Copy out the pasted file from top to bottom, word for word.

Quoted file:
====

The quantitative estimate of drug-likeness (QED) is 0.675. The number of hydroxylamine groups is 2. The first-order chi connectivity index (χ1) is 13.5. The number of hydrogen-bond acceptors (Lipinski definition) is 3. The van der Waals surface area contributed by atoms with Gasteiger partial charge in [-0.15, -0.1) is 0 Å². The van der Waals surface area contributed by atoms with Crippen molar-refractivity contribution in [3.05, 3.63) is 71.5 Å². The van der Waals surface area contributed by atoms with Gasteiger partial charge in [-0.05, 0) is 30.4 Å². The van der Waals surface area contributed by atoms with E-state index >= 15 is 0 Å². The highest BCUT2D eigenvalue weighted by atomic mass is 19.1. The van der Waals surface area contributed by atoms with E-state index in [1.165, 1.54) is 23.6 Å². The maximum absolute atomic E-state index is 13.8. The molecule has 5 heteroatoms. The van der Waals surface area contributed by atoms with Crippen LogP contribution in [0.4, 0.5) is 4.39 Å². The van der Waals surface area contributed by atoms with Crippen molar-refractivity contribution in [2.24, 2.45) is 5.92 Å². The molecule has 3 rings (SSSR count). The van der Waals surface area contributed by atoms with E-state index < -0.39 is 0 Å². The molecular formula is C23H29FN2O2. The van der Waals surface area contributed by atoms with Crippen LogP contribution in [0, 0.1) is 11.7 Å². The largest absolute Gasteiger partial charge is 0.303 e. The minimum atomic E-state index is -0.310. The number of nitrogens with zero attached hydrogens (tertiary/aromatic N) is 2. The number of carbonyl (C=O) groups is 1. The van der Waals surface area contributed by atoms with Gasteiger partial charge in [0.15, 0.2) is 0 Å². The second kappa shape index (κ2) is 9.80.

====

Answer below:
The quantitative estimate of drug-likeness (QED) is 0.675. The number of hydroxylamine groups is 2. The first-order chi connectivity index (χ1) is 13.5. The number of hydrogen-bond acceptors (Lipinski definition) is 3. The van der Waals surface area contributed by atoms with Gasteiger partial charge in [-0.15, -0.1) is 0 Å². The van der Waals surface area contributed by atoms with Crippen molar-refractivity contribution in [3.05, 3.63) is 71.5 Å². The van der Waals surface area contributed by atoms with Gasteiger partial charge in [-0.05, 0) is 30.4 Å². The van der Waals surface area contributed by atoms with E-state index >= 15 is 0 Å². The highest BCUT2D eigenvalue weighted by atomic mass is 19.1. The van der Waals surface area contributed by atoms with E-state index in [1.165, 1.54) is 23.6 Å². The maximum absolute atomic E-state index is 13.8. The molecule has 5 heteroatoms. The van der Waals surface area contributed by atoms with Crippen LogP contribution in [0.4, 0.5) is 4.39 Å². The van der Waals surface area contributed by atoms with Crippen molar-refractivity contribution in [2.24, 2.45) is 5.92 Å². The molecule has 3 rings (SSSR count). The van der Waals surface area contributed by atoms with E-state index < -0.39 is 0 Å². The molecular formula is C23H29FN2O2. The van der Waals surface area contributed by atoms with Crippen LogP contribution in [0, 0.1) is 11.7 Å². The largest absolute Gasteiger partial charge is 0.303 e. The minimum atomic E-state index is -0.310. The number of nitrogens with zero attached hydrogens (tertiary/aromatic N) is 2. The number of carbonyl (C=O) groups is 1. The van der Waals surface area contributed by atoms with Gasteiger partial charge in [0.15, 0.2) is 0 Å². The second kappa shape index (κ2) is 9.80.